Mexicans are being reminded to think twice before they send out photos of their 🍆 and 🍑 .
The Mexican government has teamed up with several children’s rights organizations to launch a nationwide campaign against “sexting,” the practice of sending and receiving sexually explicit messages and/or images on mobile phones.
The term “sexting” originally described the exchange of sexual text messages, but the rapid rise of smartphone technology has broadened the definition to include all types of media—from videos to emojis to GIFs to Snapchats.
The anti-sexting campaign, known officially as “Think Before You Sext: 10 Reasons Not to Perform Sexting,” has triggered a debate between government officials and internet rights NGOs on whether the practice leads to so-called “sextortion” (blackmailing someone by threatening to publish sexual content) and “revenge porn” (an ex publishing explicit material without consent). Although the campaign means well, critics say it might be overly “paternalistic” while laying out a “prohibitionist” strategy.
An animated video warns the country’s youth about the risks posed by sexting:
The campaign is being headed by Mexico’s National Institute for Transparency, Access to Information and Protection of Personal Data (INAI for its Spanish acronym).
“Sexting is a latent threat because it starts out as something fun but it can end up in a grave situation that spins out of control, resulting in social, physical, psychological, and legal consequences for the victims,” said INAI president Ximena Puentes de la Mora at a press conference last week.
“[Sexting] cannot be prohibited, it cannot be eradicated, it would be like saying we can eradicate sexually transmitted diseases,” INAI commissioner Francisco Javier Acuña said at the press conference. “Sexting involves behavioral risks and the only thing we can do with behavioural risks is to control their effects through prevention, sharing information and explanations.”
INAI warns sexting involving minors may be classified as child pornography and can therefore be punishable with up to 7 to 12 years of jail time.
However, Mexico City-based organizations such as The Network in Defense of Digital Rights (R3D) have criticized the anti-sexting campaign for supposedly framing the practice as a “moral problem” while reflecting a “reduced vision of sexuality and its free exercise.”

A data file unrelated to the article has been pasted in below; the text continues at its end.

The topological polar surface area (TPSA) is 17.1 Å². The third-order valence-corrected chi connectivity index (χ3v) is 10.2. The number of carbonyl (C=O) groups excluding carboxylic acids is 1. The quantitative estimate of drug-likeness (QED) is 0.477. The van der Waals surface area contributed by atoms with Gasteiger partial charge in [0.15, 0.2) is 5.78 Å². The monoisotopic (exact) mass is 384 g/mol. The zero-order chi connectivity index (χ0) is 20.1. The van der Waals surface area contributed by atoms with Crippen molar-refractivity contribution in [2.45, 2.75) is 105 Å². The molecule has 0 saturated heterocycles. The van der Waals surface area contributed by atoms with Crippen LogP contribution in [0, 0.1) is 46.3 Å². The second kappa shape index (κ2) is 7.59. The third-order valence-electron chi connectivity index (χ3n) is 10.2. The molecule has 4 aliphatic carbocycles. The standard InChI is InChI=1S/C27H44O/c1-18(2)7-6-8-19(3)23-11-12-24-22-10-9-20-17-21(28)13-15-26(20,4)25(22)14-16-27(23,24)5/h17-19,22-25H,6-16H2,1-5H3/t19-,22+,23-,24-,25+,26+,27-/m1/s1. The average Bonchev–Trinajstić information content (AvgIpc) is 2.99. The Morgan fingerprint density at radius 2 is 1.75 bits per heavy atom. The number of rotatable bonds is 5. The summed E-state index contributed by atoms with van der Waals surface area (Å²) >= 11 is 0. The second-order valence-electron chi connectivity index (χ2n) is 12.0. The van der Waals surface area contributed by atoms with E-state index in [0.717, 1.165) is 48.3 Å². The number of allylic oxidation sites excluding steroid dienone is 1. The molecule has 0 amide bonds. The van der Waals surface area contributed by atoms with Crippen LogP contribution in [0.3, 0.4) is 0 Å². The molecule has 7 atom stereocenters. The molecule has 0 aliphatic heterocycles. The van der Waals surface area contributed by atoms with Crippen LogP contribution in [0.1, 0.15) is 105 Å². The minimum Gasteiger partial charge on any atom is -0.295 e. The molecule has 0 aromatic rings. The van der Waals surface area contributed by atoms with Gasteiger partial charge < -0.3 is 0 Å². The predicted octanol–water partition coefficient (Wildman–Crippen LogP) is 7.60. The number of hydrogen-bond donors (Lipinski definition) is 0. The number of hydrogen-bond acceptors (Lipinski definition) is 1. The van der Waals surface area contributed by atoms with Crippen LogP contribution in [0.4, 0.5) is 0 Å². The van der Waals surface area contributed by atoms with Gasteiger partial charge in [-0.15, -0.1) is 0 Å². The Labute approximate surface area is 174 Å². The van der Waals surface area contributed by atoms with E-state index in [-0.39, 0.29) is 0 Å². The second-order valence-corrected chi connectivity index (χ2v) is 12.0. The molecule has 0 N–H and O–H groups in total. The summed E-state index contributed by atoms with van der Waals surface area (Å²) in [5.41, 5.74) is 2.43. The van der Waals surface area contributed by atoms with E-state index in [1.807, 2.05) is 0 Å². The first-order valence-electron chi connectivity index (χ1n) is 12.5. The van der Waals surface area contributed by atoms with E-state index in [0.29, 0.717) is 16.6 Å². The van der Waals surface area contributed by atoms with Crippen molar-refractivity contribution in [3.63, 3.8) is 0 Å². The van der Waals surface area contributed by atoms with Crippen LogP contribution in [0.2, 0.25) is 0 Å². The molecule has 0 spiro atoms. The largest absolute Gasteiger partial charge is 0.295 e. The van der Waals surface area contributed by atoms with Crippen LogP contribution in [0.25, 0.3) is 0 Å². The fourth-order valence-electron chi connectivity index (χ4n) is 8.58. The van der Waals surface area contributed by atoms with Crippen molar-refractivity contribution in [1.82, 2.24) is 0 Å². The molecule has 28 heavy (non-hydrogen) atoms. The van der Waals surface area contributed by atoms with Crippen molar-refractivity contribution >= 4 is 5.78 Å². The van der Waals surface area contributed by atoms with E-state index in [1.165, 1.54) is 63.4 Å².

“[Sexting] is part of the free exercise of sexual rights,” reads a statement by R3D. “By stigmatizing sexting in a general way, the campaign limits the development of people, impeding them from enjoying their sexual lives through technology.”
R3D adds, “The campaign ultimately holds the victim responsible, like those who say women are raped for ‘provoking’ the rapist.”
The organization says government agencies should seek guidance from initiatives like “Better Nudes,” a campaign that aims to reduce risks surrounding sexting by teaching people coding techniques, the use of metadata, and security tips to protect their privacy at all times.
“The sexting phenomenon needs to be seen through a wide lens,” said Armando Novoa, director of the Mexico City-based Alliance for Internet Security (ASI for its Spanish acronym), an organization that promotes children’s digital rights and has surveyed over 200,000 Mexican students from both private and public schools on sexting.
Novoa said new applications like Snapchat have created a false sense of security when it comes to sharing nude pics. Technology keeps evolving but our grasp of the consequences remains outdated.
“To tell them not to do it simply doesn’t work,” he said. “We have to teach them how to do it responsibly, without exposing themselves and others. Children need to know about this the moment they get access to the internet.”
The expert said the government’s anti-sexting campaign seems to invoke fear rather than the need to educate society about these practices.
“Sexting is growing extremely fast,” he said. “When we carried out our first survey in 2010, we found the incidence of sexting didn’t even reach 1%. In 2015, however, 35.7% of the students surveyed said they knew someone who performed sexting.”
Although Novoa doesn’t think sexting is necessarily a gateway to revenge porn and other harmful practices, he says he’s seen way too many cases were teenagers — unaware of the consequences — begin sharing sensitive images without consent.
“A minor who publishes photographs of a naked ex may not go to jail but can be fined for moral damage.”
Novoa’s organization provides legal counsel to parents whose sons and daughters have fallen victims to revenge porn. He said they’ve offered advice on some 200 cases this year alone. “We had a case where a family was forced to pay 2 million pesos (around $108,000.) in reparations.”
He said the revenge porn problem is best illustrated by recent media reports which revealed a Mexican website known as yucatercos.org was conducting sextortion by inviting men to upload photographs of their naked ex-girlfriends. The website was reportedly contacting some of the women and asking them for money to take down the images.
The sexting controversy is also shedding light on persistent problems like machismo, said Novoa.
“Our data shows Mexican men are sending 48.2% of the sexual photographs while women are sending 51.8%,” he said. “This means they practically engage equally in sexting. However, when it comes to reporting incidents, many of which started out as playful sexting, 49 out of every 50 victims are women.”